How to put the “United” Back in the Methodist Church

Imagine General Patton holding a meeting with his captains to determine the best strategy to defeat the enemy in an ongoing battle.   Half of the captains were certain that having bullets in their guns was absolutely essential if they have any hope of winning this battle.   The other half were certain that putting bullets in guns sends a bad message and refused to load their weapons.   After some “deep listening” to both sides, General Patton was unsure about what he should do.   He scratched his head and wondered aloud,

Will we be of one mind? I doubt it. Will we all be of one Army? I sure hope so. 

This scenario is obviously absurd, and would never happen in a well led Army where every captain is either on board with the mission to defeat the enemy or sent packing.   There would be no waffling back and forth, wondering how to best make everyone happy.     Why?  Because happiness is not the goal, victory is.


In the same way, our “United” Methodist Church is being torn apart because it’s generals (bishops) are no more united than it’s captains (pastors) on the issue of utmost importance: how to save souls.     They are at odds on one of the most basic issues of faith – what is and is not sin – and therefore do not agree on how to win the war against it.   The difference is every bit as stark as not being able to agree upon whether or not to use loaded weapons when at war.     Half of the captains claim that homosexuality is sexual immorality and therefore shuts one out of the kingdom of God, making them fodder for the enemy.    The other half claim it is not sexual immorality but a gift from God.   One of these groups is wrong. Dead wrong.   And our generals are scratching their heads, unsure of what to do, wondering,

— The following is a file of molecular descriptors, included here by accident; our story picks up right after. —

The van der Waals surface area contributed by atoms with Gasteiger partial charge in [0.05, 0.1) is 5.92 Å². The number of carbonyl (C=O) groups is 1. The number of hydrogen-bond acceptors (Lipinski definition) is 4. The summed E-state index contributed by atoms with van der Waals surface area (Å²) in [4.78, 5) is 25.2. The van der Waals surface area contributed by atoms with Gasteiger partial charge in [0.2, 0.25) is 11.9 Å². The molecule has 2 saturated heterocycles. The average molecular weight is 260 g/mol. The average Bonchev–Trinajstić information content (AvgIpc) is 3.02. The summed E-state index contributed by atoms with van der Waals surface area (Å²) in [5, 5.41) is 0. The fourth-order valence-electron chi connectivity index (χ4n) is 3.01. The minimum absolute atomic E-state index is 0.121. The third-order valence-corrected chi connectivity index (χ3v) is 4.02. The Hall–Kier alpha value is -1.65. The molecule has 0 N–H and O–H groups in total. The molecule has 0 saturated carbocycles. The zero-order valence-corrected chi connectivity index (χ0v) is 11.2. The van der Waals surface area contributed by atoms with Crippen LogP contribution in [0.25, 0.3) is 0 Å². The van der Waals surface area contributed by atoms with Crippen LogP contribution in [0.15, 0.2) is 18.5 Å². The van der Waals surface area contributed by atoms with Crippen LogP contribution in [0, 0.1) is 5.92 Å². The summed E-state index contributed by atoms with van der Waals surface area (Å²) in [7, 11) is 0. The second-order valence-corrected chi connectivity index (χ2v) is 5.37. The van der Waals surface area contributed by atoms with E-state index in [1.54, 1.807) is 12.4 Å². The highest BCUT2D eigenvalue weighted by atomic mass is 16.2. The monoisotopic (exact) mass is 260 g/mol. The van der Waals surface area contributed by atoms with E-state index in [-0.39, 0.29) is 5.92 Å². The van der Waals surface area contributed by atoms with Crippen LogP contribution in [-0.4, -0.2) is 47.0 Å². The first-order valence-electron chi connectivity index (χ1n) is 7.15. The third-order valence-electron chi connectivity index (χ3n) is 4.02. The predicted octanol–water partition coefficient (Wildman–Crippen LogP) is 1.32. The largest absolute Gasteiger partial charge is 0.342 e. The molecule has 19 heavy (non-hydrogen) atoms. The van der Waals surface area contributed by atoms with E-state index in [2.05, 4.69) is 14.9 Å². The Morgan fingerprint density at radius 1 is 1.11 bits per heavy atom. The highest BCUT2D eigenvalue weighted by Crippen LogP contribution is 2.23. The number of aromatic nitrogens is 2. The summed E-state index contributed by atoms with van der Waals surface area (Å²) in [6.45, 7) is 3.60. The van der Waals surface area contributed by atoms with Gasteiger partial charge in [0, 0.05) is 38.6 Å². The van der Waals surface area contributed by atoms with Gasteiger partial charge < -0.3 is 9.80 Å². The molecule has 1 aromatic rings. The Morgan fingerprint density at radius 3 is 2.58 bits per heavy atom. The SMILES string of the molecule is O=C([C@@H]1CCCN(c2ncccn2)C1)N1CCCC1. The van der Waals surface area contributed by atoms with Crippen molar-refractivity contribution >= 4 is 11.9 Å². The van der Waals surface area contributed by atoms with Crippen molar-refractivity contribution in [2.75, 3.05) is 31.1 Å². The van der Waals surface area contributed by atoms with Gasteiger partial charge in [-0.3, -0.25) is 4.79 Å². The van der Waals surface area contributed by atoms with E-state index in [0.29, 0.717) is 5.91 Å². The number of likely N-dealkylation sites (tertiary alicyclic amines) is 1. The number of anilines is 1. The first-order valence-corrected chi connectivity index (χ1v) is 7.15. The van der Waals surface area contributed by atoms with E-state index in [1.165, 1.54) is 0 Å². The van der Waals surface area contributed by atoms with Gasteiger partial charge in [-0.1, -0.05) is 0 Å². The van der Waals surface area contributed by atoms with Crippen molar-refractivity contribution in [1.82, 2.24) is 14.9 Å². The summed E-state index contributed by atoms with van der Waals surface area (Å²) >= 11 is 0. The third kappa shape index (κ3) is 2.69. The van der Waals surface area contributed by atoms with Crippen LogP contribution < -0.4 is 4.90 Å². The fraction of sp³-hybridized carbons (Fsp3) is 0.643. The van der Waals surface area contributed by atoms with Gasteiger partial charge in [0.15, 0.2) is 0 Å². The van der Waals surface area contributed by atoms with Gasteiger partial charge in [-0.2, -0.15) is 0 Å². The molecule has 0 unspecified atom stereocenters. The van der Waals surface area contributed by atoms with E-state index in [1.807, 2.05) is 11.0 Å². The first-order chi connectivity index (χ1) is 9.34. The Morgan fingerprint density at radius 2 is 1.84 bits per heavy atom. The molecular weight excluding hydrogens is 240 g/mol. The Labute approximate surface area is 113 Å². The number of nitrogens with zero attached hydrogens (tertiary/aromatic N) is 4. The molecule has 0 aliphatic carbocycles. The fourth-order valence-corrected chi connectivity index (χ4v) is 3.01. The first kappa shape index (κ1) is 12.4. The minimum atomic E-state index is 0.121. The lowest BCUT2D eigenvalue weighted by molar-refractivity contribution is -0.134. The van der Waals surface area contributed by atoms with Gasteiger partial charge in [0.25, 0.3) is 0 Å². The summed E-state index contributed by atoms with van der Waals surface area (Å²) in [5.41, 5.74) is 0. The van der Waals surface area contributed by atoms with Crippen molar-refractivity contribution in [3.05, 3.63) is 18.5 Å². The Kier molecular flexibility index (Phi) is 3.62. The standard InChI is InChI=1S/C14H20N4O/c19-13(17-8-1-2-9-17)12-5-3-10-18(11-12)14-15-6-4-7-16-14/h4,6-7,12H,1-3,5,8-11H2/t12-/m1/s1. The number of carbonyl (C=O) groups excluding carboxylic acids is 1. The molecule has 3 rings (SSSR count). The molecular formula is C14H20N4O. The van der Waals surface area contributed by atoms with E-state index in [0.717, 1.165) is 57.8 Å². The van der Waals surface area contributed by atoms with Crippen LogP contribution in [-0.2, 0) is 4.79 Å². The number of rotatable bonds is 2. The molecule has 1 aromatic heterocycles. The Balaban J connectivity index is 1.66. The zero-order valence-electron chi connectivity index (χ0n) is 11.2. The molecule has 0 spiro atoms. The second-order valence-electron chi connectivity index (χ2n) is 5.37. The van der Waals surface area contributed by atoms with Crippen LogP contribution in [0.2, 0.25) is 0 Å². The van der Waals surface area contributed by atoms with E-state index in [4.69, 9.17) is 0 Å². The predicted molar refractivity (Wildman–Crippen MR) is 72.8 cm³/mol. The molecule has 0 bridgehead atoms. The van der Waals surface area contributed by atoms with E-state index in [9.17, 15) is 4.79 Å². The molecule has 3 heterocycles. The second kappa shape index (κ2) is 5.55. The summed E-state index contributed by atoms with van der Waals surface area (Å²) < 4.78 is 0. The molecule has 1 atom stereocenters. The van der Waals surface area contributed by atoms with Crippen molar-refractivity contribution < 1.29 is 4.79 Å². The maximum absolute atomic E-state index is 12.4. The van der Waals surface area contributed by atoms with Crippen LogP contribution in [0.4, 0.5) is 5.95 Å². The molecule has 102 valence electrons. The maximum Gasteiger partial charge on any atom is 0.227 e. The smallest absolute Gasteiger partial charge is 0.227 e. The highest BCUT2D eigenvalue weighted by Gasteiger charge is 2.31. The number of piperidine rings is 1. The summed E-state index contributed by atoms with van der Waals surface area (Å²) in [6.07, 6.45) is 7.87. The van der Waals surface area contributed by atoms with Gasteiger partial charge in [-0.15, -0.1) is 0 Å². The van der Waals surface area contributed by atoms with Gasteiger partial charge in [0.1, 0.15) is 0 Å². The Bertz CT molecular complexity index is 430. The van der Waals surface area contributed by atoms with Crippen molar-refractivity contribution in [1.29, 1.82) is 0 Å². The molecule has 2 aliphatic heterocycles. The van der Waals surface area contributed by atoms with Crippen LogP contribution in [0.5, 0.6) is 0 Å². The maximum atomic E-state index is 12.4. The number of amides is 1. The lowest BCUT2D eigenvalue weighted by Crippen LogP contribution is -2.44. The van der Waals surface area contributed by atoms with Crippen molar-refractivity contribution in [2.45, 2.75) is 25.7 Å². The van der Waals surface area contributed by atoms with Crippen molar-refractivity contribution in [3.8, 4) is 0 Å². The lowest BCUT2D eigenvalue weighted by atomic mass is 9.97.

Will we be of one mind? I doubt it. Will we all be of one church? I sure hope so. Will we all be brothers and sisters in Christ? I hope so.

The above quote is from Bishop Dorff, who opened the UMC Connection Table discussion on human sexuality with a devotional about church unity based on Jesus’ prayer in John 17.    To wonder if we will be of one church while we cannot be of one mind over something so crucial to our mission is like wondering if we can be of one Army when we can’t agree whether bullets are necessary in war!    What would a strong leader like Patton have done?    Call for more “deep listening”?

It seems as though in an effort to make everyone happy, no one is either happy, or holy.   Our generals tell us we should all get back to our mission of making disciples but what does a disciple look like now?    A gay person growing up in the Methodist church is being told by one captain that the road to heaven will require a hard cross to bear, including, perhaps, a celibate life, while another captain pulls out the rainbow flag and tells them all is well, heaven is yours!   Both of these paths to discipleship cannot be right.   If we cannot agree what victory looks like, how can we possibly believe we are on the same team, fighting for the same goal?